I bet the grocers that had a bad day when Walmart got into groceries about fifteen years ago are having a really bad week now that Amazon has announced their intention to buy Whole Foods. The innovations Amazon is going to bring to grocery buying go well beyond low price and internal operational tweaks. Amazon is going to use technology to transform the grocery buying experience, and the old competitors focused on their tired, old, internal metrics will be toast.

 

Marc Andreesen, a famous internet entrepreneur and venture capitalist, once said: “Software is eating the world.”  You can read his editorial in the Wall Street Journal here.  It’s true.  Customer service innovations driven by software are transforming every industry.  Netflix to Blockbuster.  Uber to taxis.  Amazon to booksellers, hosting companies, and now grocers.  When will it be your turn?  Which side of the statement will your company be?  The eater? or the eaten?

Do you suppose the first innovation Amazon is going focus upon is how Whole Foods does accounting?  Is that where they are going to put their innovation muscle?  I ask the question because it seems that accounting remains the first priority of service contractors when they think about how to apply technology to their business.  But it sounds really silly in the context of the Amazon acquisition of Whole Foods, doesn’t it?  As I have said before, your perfect accounting process is perfectly irrelevant to your customer.  You should have a good one, but it will not save you from an innovative, customer-focused competitor.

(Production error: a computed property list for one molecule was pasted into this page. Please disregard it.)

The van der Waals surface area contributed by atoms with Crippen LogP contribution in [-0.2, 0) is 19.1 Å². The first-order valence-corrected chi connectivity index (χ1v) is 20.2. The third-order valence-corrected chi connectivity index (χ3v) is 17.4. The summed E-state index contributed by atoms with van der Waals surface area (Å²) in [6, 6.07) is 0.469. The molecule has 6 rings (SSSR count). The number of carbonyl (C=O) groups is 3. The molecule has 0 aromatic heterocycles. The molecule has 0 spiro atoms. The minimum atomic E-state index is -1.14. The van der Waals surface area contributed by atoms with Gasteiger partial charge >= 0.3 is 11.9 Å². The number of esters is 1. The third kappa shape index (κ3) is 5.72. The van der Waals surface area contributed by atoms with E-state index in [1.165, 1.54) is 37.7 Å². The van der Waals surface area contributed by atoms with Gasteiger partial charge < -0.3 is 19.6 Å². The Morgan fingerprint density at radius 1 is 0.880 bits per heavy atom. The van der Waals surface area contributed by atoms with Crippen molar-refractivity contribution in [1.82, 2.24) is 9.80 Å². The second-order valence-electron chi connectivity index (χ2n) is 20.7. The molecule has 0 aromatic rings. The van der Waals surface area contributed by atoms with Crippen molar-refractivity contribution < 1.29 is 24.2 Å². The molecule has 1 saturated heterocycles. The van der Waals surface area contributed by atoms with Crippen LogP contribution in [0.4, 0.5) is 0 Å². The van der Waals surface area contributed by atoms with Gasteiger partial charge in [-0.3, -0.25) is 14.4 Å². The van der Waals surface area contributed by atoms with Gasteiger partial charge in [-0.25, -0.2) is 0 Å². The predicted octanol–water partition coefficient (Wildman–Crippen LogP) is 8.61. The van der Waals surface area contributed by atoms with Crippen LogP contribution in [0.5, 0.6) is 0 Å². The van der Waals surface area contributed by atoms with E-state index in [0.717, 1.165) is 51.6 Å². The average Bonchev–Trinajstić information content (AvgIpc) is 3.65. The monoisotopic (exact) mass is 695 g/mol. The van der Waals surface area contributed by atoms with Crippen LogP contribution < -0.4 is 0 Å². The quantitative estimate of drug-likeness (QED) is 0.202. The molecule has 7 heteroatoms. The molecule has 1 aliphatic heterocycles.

I am not going out on a limb when I say that Amazon understands that accounting is irrelevant, and their focus with Whole Foods will be transforming how customers buy groceries.  They will eliminate aggravation and uncertainty for the customer through technology.  I bet there will be an awesome mobile app for pricing your groceries in the aisle and eliminating the checkout line.  I bet you will use that app to find the groceries you seek without wandering up and down the aisles.  I bet you will get interesting recipe ideas based on the ingredients you buy often.  I bet your buying preferences will lead to deliveries to your house via drone for the items you buy on a regular basis.  I bet the best customers with the most money to spend on groceries will gravitate to Amazon and their innovations. I bet I cannot even imagine the things they will do to make grocery shopping more convenient, and none of it will relate to how they do accounting.

So when will it be your turn?  Will you be the eater, or the eaten?  Are you considering how to upgrade your customer’s buying experience with your services?  Or are you piddling around with how to extend your accounting to wring a small bit of extra margin from your internal processes?  Are you building an innovative and growing brand that attracts customers to you?  With an experience that they cannot easily trade for the low price guy? Think about it.  Who do you want to be in your market?  Amazon, Uber, Netflix?  Or the other guy?

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